Competition: Formula Hybrid Comes of Age
By Calvin Krishen Th’08
Five years ago, Formula Hybrid started as a small exhibition of one car from Dartmouth and one from McGill University. The event was a proof-of-concept demonstration that a small, open-wheel race car could house a hybrid power train. Dartmouth’s car wasn’t so small. It weighed 1,200 pounds — three times more than its gas-powered peers. It also wasn’t very good at racing. It steered like a cruise liner. But the point wasn’t to make it fast or race around a track. The point was to call attention to contemporary challenges in engineering and invite universities around the world to tackle new technologies.
Every year since then a growing number of colleges and universities answered that invitation. In May, 26 of the 30 registered teams made it to the Thayer-hosted Formula Hybrid International Competition at the New Hampshire Motor Speedway in Loudon, bringing with them the most advanced entries the competition has seen.
Were the cars small? Oh, yes. Some weighed less than 500 pounds, thus rivaling gas-powered equivalents. They are also very fast. Most can go from 0 to 60 mph in approximately four seconds — which approaches Porsche territory. Not bad for something that runs on rechargeable batteries.
Formula Hybrid 2010 boosted the competition to a whole new level. Teams have finally figured out the technology and are battling for points in every single event. No car from 2009 other than Texas A&M’s could come close to competing with the cars of 2010. This year, the winner, Italy’s Politecnico di Torino, was described by one judge as a professional racing outfit. Yet the team outpaced Texas A&M by a mere three points of a possible thousand. Now we’re racing!
After A&M and Torino, the other top slots shuffled between Dartmouth, University of Wisconsin-Madison, UC Davis, and Brigham Young University (BYU). Many first-year teams also performed well — which is no easy feat. Yale made it to design finals, and BYU and UC Davis edged out veterans Wisconsin and Dartmouth (3rd, 4th, 5th, and 6th place, respectively). Florida A&M-Florida State University and San Jose State University, while slower, were also first-year teams that scored and completed all of the events. As design judge Andrew Burston of Flux Dynamics put it, “It’s been a great year. There’s been a fantastic range of teams. The bar has been raised. Definitely.”
One mark of progress is that a superior drivetrain configuration has emerged: a simple, mechanically coupled, parallel system. It weighs the least, has built-in redundancy (if the electric motor fails, there’s still an internal combustion engine), and opens the door for regenerative braking.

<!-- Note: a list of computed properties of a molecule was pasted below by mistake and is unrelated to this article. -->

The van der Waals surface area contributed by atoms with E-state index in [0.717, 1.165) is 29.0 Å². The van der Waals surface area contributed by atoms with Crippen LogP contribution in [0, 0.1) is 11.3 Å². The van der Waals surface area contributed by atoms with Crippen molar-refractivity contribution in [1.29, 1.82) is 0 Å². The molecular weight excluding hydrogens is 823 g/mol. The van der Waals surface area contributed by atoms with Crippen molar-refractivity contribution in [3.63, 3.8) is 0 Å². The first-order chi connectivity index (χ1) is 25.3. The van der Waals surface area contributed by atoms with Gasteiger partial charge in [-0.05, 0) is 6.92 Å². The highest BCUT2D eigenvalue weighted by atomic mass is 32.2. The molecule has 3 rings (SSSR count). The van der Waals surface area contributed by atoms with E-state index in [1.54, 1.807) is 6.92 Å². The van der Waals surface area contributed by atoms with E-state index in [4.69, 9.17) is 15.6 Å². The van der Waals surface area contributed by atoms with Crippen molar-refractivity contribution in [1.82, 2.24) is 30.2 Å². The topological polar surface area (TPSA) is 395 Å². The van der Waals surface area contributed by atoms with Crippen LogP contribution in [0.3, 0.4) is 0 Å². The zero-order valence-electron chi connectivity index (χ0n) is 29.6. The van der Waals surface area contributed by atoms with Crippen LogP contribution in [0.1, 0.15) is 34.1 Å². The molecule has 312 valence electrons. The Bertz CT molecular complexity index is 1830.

If this year is any indication of how teams will compete in the future, we can look forward to some great engineering — and some real racing.
— Calvin Krishen Th’08 was a member of the 2008 Dartmouth Formula Hybrid team.
Ongoing Challenges in Formula Hybrid
Here are three areas that Formula Hybrid teams will need to master to keep the technology moving ahead.
Power electronics: These are the components of the car that convert stored electrical energy into usable mechanical energy. The energy is stored in accumulators, such as battery packs or ultra capacitors. Energy flows from the accumulators through a device called a motor controller. The controller is like a valve that lets the energy through to the car’s electric motors. Really good motor controllers allow for regenerative braking. The electric motor is then used as a generator to pump energy back in to the accumulators. So far, teams have been using off-the-shelf units with limited regenerative capabilities. Teams that figure out this piece of the puzzle will undoubtedly beat the fuel allotment next year.
Control software: If the motor controller is like a valve, then the control electronics would be a little scientist in a white labcoat who knows when and how much to open and close that valve. Software is not only the key to controlling and extracting energy from the accumulator system, it is also critical for assisting the car’s internal combustion engine where it is least efficient. To play the fuel efficiency game, teams with savvy software and engine people will need to spend a lot of time programming and tuning the timing and magnitude of the electric motor’s output.
Lightweight materials and composites: If you want to be fast in hybrid, you have to be light. The fuel allotment is strict — it’s half the fuel allotment for a regular Formula SAE (FSAE) car. Torino purposefully prevented their drivers from going full throttle just so that they could finish the race. If the cars are to get any faster, teams are going to have to figure out clever ways of dropping vehicular weight. Keeping the chassis light, yet maintaining stiffness for the speeds these cars operate will take some very careful analysis and design.
The difficulty with all three of these more contemporary engineering problems is that they are difficult for undergraduates to perfect in just one year. Undergrads have the basic knowledge to build these systems, but making them race-ready is a different challenge. Formula Hybrid teams will need to start recruiting more graduate students to carry the load of these more advanced design issues. That’s how Torino did it, in fact. Their car was the culmination of a half-dozen or so master’s theses. That and their driver was on a scholarship — for driving.
Disparity in resources has always existed in FSAE as well as Formula Hybrid, and, I think, is actually part of what makes the competition exciting for judges and competitors. Cars built by schools like Torino go head-to-head with cars built on a shoestring budget. Engineers with far fewer resources have to be more selective and strategic about the design battles they choose. The teams with fewer resources come up with design ideas that surprise us all.
— Calvin Krishen Th’08